|Re: Compiler complexity (was: VAX Always Uses Fewer Instructions) firstname.lastname@example.org (1988-06-17)|
|Re: Compiler complexity (was: VAX Always Uses Fewer Instructions) samples@dougfir.Berkeley.EDU (1988-06-20)|
|Re: Compiler complexity (was: VAX Always Uses Fewer Instructions) email@example.com (1988-06-21)|
|From:||firstname.lastname@example.org (Peter Damron)|
|Summary:||current retargetable compilers|
|Date:||17 Jun 88 23:03:07 GMT|
|References:||<6921@cit-vax.Caltech.Edu> <28200161@urbsdc> <10595@sol.ARPA> <email@example.com>|
|Organization:||U of Washington, Computer Science, Seattle|
In article <firstname.lastname@example.org>, email@example.com (Jim Giles) writes:
> This discussion brings up a question about the actual use of CISC
> instructions. It seems that RISC vs. CISC is probably about a draw
> for raw compute speed of special coded sequences. The question is:
> how many programs actually get full advantage from the large instruction
> sets offered by CISC?
> In more recent years, has the state of the compiler art improved so that
> good code generators for CISC machines can be built easily? Or is it
> still a hit or miss operation? Do modern compilers for CISC make good
> use of the variety in the instruction set?
> J. Giles
> Los Alamos
The current state of the art in retargetable code generators is such
that the addressing modes of CISC machines can be easily handled
(with the possible exeption of addressing mode with side-effects).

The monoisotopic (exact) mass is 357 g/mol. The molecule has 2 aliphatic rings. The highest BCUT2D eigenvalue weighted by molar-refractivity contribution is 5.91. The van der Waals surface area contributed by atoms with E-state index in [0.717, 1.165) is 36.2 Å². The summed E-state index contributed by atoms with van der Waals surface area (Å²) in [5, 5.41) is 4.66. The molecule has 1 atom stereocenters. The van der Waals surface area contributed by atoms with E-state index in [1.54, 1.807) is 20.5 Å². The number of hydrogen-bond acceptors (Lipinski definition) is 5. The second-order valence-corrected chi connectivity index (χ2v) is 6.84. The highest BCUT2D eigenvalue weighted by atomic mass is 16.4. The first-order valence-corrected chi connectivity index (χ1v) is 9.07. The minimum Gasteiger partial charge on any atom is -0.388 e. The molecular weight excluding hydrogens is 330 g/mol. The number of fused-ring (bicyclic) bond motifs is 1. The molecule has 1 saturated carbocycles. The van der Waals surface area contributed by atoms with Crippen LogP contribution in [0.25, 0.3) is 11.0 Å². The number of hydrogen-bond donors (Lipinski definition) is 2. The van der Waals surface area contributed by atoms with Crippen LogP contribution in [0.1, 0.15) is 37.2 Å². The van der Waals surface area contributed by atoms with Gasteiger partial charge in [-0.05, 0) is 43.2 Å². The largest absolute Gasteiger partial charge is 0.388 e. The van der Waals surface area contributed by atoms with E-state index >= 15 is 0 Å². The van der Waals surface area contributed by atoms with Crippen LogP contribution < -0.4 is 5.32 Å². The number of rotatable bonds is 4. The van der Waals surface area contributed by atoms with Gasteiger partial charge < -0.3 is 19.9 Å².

Complex instructions like the VAX polynomial instruction and string
move instructions are still problematic.
These code generators are based on machine descriptions written
as regular tree grammars and on tree parsing techniques.
I have been working on techniques for handling complex instructions
in a retargetable code generator, but it is a hard problem.
Further problems include the integration of register allocation,
instruction selection, and instruction scheduling.
Any further discussion along these lines should probably be moved
Department of Computer Science
University of Washington
[My impression is that taking advantage of complicated instructions often
adds ugly irregularities to an otherwise clean register model. For example,
the IBM 370's BXLE and BXH instructions do just the right thing for a
count-by-N loop, but only if the operands are in adjacent registers. Ditto
the Vax string move instructions. A separate problem is that in many cases
(again Vax MOVC5 is an example) the instructions do something so complicated
that in a low-level language like C or Fortran you'd have to write a fairly
large chunk of code that the code generator would have to recognize as
sufficiently close to the instruction. As the RISC crowd points out, these
complicated instructions often end up being slower than the equivalent
operation synthesized out of simpler ops, particularly if some compile-time
optimization is possible, so the only gain is in instruction density. -John]
Return to the
Search the comp.compilers archives again.